Economy

MPs vow to fight Maraga dissolution advisory in High Court

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Chief Justice and President of the Supreme Court David Maraga. FILE PHOTO | NMG

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Summary

  • The Parliamentary Service Commission (PSC), which ensures smooth running of both the Senate and the National Assembly, claimed Tuesday that the Chief Justice jumped the gun by issuing the advisory despite two impending petitions before the High Court.
  • Section 27 of the Constitution requires both levels of government to ensure that neither gender has more than two thirds of public officers, whether elected or appointed.
  • Under the two-thirds gender rule, the dominant gender should only occupy 66.66 per cent of public offices. Currently, men dominate the National Assembly as only 59 out of 349 MPs are female.

The battle over Chief Justice David Maraga’s advisory recommending the dissolution of Parliament is set to move to the High Court after MPs announced they would challenge it.

Justice Maraga on Monday wrote to President Uhuru Kenyatta advising him to send the legislators home for non-compliance with a Supreme Court decision requiring Parliament to pass legislation enabling the implementation of the two-thirds gender rule in elective and appointive public offices.

The Parliamentary Service Commission (PSC), which ensures smooth running of both the Senate and the National Assembly, claimed Tuesday that the Chief Justice jumped the gun by issuing the advisory despite two impending petitions before the High Court.

The two petitions, set for hearing on October 7, 2020, have asked the court to determine, among other issues, whether an order on the two-thirds representation rule made by Justice Mativo on March 29, 2017 during the tenure of 11th Parliament was applicable to the 12th Parliament which was elected in August 2017.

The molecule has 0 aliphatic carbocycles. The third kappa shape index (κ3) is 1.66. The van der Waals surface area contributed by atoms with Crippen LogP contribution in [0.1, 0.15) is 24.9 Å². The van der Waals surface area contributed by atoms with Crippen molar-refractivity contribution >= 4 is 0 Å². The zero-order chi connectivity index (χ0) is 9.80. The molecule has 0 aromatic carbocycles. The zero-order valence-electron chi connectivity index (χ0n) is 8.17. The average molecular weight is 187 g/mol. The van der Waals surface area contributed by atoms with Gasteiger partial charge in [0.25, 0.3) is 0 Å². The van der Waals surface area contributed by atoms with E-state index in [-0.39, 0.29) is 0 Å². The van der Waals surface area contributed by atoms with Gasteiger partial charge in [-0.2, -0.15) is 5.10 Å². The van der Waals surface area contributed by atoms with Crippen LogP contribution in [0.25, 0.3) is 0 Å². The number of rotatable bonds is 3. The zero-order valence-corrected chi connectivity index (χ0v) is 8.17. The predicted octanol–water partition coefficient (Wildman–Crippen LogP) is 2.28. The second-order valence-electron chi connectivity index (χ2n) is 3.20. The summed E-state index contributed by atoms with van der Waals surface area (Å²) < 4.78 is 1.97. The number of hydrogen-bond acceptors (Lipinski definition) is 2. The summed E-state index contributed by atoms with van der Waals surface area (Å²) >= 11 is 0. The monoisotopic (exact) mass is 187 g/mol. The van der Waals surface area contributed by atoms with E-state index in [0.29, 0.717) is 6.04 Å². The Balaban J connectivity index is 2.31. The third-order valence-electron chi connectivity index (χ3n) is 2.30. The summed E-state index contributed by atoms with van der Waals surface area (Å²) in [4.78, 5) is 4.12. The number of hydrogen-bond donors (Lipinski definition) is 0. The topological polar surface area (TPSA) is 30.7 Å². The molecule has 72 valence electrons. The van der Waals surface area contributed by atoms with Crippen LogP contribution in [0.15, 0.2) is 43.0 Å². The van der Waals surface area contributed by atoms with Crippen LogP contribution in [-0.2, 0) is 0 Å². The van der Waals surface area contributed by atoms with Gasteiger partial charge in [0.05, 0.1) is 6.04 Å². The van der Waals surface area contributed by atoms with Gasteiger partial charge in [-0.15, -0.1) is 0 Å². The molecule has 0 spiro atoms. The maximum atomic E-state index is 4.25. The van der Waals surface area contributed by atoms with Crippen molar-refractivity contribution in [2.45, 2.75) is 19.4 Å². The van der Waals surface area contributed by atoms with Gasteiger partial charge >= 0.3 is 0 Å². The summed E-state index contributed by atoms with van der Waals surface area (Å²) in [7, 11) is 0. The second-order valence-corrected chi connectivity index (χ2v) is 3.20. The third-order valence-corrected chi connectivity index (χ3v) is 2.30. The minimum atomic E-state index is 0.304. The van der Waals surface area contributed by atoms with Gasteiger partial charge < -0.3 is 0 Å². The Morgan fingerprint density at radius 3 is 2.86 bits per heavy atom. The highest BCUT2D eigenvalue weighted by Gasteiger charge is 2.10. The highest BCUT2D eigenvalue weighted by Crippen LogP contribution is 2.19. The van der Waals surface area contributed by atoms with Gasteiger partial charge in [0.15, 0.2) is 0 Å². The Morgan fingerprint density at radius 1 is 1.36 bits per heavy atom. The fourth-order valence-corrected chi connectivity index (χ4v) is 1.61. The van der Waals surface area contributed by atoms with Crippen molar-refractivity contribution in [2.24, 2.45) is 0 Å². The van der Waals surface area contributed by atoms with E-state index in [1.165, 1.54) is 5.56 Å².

"It is therefore premature for the Chief Justice to take this action while the High Court is yet to determine this matter," National Assembly Speaker Justin Muturi, also the PSC chairman, a said at Parliament buildings.

"We are not fighting the Judiciary but the two petitions in court is important. The term of both Houses of Parliament expires at election of another Parliament. Are order of March 29, 2017 applicable to the current Parliament? This is why we need an interpretation from the court."

When issuing the advisory on Monday, Justice Maraga cited Article 261 (1) and the Fifth Schedule of the Constitution, which provides that the enactment of the two-thirds gender principle was among the things Parliament was to do within five years after the promulgation of the Constitution in 2010. This has not happened 10 years later.

"There is no doubt the dissolution of Parliament will cause inconvenience and even economic hardship. The fact that Kenya is in the midst of the coronavirus pandemic only exacerbates the potential impact of the decision. Yet that is the clear result Kenyans desired for Parliament’s failure to enact legislation they deemed necessary. We must never forget that more often than not, there is no gain without pain," Justice Maraga said in his advisory to the President.

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National Assembly Speaker Justin Muturi addressing the media at parliament buildings. NMG PHOTO

"Consequently, it is my constitutional duty to advise Your Excellence to dissolve Parliament under Article 261(7) of the constitution," he said.

The advisory followed six petitions by the Law Society of Kenya(LSK), former Marakwet West MP David Sudi and Law Society of Kenya (LSK) Ms Margaret Toili, Mr Fredrick Mbugua, Mr Bernhard Aoko and Mr Stephen Owoko, urging him to advise the Head of State to dissolve Parliament for failing to pass the affirmative action legislation in accordance with the Constitution.

Section 27 of the Constitution requires both levels of government to ensure that neither gender has more than two thirds of public officers, whether elected or appointed.

Under the two-thirds gender rule, the dominant gender should only occupy 66.66 per cent of public offices. Currently, men dominate the National Assembly as only 59 out of 349 MPs are female.